“The electric light did not come from the continuous improvement of candles” – Oren Harari
In helping businesses move strategically towards sustainability, I study the necessary conditions that lead to the greatest positive sustainability results. While it is clear that there is no “one-size-fits-all” way to address sustainability challenges, I’ve found that co-creating solutions with a diverse group of actors leads to the longest lasting commitments and the highest likelihood of success.
The Circular Economy Innovation Lab (CEIL), the newest Sustainability Transition Lab, is a multi-interest collaboration that brings together private and public sector leaders to generate, test and implement circular economy solutions. In doing so we recognize that, to build on Oren Harari’s quote, we can’t generate and scale innovative solutions if we only collaborate in the ways that we are used to.
Co-creating new solutions is at the heart of CEIL’s first initiative, the Printed Paper and Packaging Rapid Lab. The Rapid Lab is a 3-month lab aimed at probing, learning and prototyping solutions that address the following question: How can we accelerate the transition to the circular economy in the printed paper and packaging system in Ontario? This question is complex in that there are evolving political contexts, changing socio-cultural norms, rapid technological innovation, and emerging business models. Given that these, and other, moving parts occur in perpetuity, it is impossible to generate a silver bullet solution. The task of the Rapid Lab, then, is to address the challenge less by thinking and more by doing. If all we do is research best practices and hear from the experts we’ll never invent the lightbulb, only improve the candle.
Innovation in a complex system requires a committed group of citizens willing to probe the system, prototype ideas, rapidly learn and then respond with an informed solution; the innovators are humble enough to know that the solution is never perfect and it will need to evolve over time. Thus, the better we can foster the conditions to test and improve (or discard) new ideas, the better.
Knowing that this journey is winding and non-linear begs the question, is there an end point? What does success look like?
“If one does not know to which port one is sailing, no wind is favorable” — Seneca
Over that last 2 months, the Rapid Lab participants have been exploring and testing a shared vision of what success looks like in response to the convening question. They have been exploring and testing what barriers, opportunities and practices are currently occurring in the printed paper and packaging system. They have been exploring and testing what pathways are necessary to innovate within in order to accelerate the transition to a circular economy and they have been exploring and testing promising ideas that could very well result in innovative long-term solutions, and many might not.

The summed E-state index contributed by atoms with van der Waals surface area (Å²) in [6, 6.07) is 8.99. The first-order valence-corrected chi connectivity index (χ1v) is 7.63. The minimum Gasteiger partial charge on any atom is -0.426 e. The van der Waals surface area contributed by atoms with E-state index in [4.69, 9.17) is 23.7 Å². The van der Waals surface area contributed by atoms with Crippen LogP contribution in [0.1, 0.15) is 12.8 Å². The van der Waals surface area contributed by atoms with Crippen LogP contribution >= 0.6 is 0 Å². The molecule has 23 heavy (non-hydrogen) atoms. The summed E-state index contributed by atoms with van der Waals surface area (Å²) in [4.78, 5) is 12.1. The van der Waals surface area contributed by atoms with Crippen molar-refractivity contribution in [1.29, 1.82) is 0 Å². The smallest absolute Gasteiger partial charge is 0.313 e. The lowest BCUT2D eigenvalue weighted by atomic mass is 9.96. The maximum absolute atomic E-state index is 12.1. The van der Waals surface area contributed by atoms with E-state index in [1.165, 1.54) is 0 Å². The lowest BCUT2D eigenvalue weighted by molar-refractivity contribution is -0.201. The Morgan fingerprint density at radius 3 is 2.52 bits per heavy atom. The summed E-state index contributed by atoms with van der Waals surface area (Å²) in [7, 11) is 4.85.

Foundational to the success of this Rapid Lab is that the right people accept the call to action and work on these complex challenges. It requires individuals who are willing to share their experience and expertise, test and suspend their own judgments, be continuous learners and to, ultimately, work together to adventure and explore the future of the printed paper and packaging system. It is under these conditions that there is a shared sense of duty and responsibility to further inspire and enact what emerges from the Rapid Lab which are our best bets on what is most necessary to accelerate the transition to a circular in the printed paper and packaging system in Ontario.
The third and final Rapid Lab workshop will be held on Dec. 6th and will focus on ‘convergence and closing’. During this workshop the Rapid Lab will iterate upon and crystallize a shared vision, description of success, innovation pathways and a portfolio of ideas for accelerating the transition to a circular economy in the printed paper and packaging system in Ontario. These outputs will be the result of co-creation and when once shared more broadly will continue to be tested (and dare I say improved upon) by any and all interested actors in the printed paper and packaging system, or otherwise.
|The article “Co-Creating Solutions to Complex Challenges in the Circular Economy” was written by Matt Mayer. Matt leads the design and delivery of CEIL’s Printed Paper and Packaging Rapid Lab and is an Associate of The Natural Step Canada.|